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>> translator: the shelling was so strong it kept hitting near us. at the exit of the bomb shelter, on the top few steps you could breathe as there was not enough oxygen. i was afraid to even walk out and breathe some fresh air. >> reporter: russia's defense ministry also says evacuations are taking place in mariupol. it says 80 civilians were transported from the complex to a russian-controlled area. ukraine says there are hopes more evacuations will continue monday. but there are reports of shelling once again in the city. >> and, scott, one of the commanders inside that steel plant was saying there are about 600 or so soldiers that have been wounded. do we know whether they are part of this evacuation plan? >> initially we had been told 600. now the number being quoted is 500, not that it makes it that much better. they haven't given a detailed explanation of who is included. there are civilians coming out. there are no indication the wounded soldiers are part of
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this package. we didn't get very promising news from the russian foreign ministry yesterday. he did an interview where he said kyiv, and specifically president zelenskyy, are really pushing this idea of getting those wounded soldiers out of there as part of this evacuation because he says that there are foreign mercenaries and extremists among them. there is no evidence that's the case. obviously it is impossible to know without being on the ground. right now it is not looking good. >> we don't know the fate of the ones that are unharmed, the soldiers unharmed or whether they will surrender at all. let me ask you about what has happened. what is the latest there? >> there were two explosions early this morning. you recall this comes after a fire in that -- at a military installation yesterday which comes after last week, another fire at a weapons depot. the ukrainians didn't directly take responsibility for that, but they might as well have. an adviser to the president said karma is a very cruel thing. and the russians have previously
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warned that any strikes on russian soil will be met with a swift response. they are saying do not test russia's patience on this, but, of course, whoever is responsible for these, it continues to be a pattern that we've seen over really the last two months or so. >> scott, appreciate it. keep us posted on the mariupol >> vark wags. very important. scott mclean there. now, the refugee crisis from this war is worsening by the day. the u.n. says almost 5 1/2 million people have now fled ukraine since the invasion began in late february. more than half of them are children. that is according to unicef. the vast majority of refugees continue to head west, with more than 3 million crossing into poland. i want to bring in james elder, spokesperson for unicef. very good morning to you, james. thanks for taking the time to speak to us. let me start if i could on the evacuations we're seeing from mariupol. finally we're getting a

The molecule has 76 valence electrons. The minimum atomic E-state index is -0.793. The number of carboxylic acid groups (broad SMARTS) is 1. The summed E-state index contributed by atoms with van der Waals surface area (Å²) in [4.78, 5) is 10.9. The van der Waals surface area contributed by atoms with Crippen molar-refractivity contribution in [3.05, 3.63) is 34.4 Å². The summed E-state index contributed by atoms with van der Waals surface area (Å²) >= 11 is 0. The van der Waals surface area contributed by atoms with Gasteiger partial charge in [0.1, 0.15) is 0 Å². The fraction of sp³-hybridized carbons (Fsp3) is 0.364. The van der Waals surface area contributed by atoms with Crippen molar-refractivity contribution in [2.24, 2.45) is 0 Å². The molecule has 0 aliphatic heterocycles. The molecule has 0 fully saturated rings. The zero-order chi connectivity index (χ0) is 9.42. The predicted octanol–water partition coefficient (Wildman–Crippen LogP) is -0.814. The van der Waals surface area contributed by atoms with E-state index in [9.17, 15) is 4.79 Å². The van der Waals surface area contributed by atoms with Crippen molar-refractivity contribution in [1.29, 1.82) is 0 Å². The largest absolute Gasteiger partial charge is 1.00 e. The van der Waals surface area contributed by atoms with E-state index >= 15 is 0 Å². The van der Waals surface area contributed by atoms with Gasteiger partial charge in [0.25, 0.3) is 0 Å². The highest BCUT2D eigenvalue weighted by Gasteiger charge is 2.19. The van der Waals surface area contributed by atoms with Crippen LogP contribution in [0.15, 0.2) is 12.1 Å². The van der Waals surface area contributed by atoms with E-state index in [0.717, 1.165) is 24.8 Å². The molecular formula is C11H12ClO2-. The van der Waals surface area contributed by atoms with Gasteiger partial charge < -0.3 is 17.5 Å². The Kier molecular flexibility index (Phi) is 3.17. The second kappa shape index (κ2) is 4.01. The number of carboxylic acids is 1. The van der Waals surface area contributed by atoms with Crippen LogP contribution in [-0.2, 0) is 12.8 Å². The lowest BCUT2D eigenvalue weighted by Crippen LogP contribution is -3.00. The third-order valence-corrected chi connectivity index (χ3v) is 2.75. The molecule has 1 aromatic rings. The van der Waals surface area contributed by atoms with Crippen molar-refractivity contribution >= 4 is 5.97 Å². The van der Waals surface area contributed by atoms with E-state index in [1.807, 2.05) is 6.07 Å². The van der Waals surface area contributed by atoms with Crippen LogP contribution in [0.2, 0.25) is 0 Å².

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breakthrough, expecting evacuation to continue today. of course, we're seeing women and children coming out. they have been hold up two months or so. what are you hearing about the evacuations and the expectation for today, of course? hi, big expectations. apocalyptic conditions in mariupol. every person i have spoken to that's come out of there shares the same ghastly experience of living underground, of being terrified, of seeing people injured, children for two months now have often just been hiding and sheltering and living in unimaginable circumstances, and coming out in dribs and drabs. today we really hoped to start seeing bus loads of civilians coming out. that will be, as you said, s saparichya, an hour from you. water, medical supplies, counselors, the situation is really important.
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our duty of care doesn't stop just by keeping children alive. there is such a degree of trauma on these kids. we want to be that first response when they get out of that hell hole. >> yeah, and we heard from president zelenskyy about 100 or so people were evacuated. you have teams on the ground in saparichya. scott mclane was saying the youngest child, six months, spent its life underground. give us a sense of the teams evacuated from the steel plant. >> very similar. i go back and forth with saparichya every day. ilya who is 7 or 8. living underground, seeing people come with wounds of war. it's a little boy. hearing bombardment, seeing the stress. at this point the adults can no longer pretend there is not a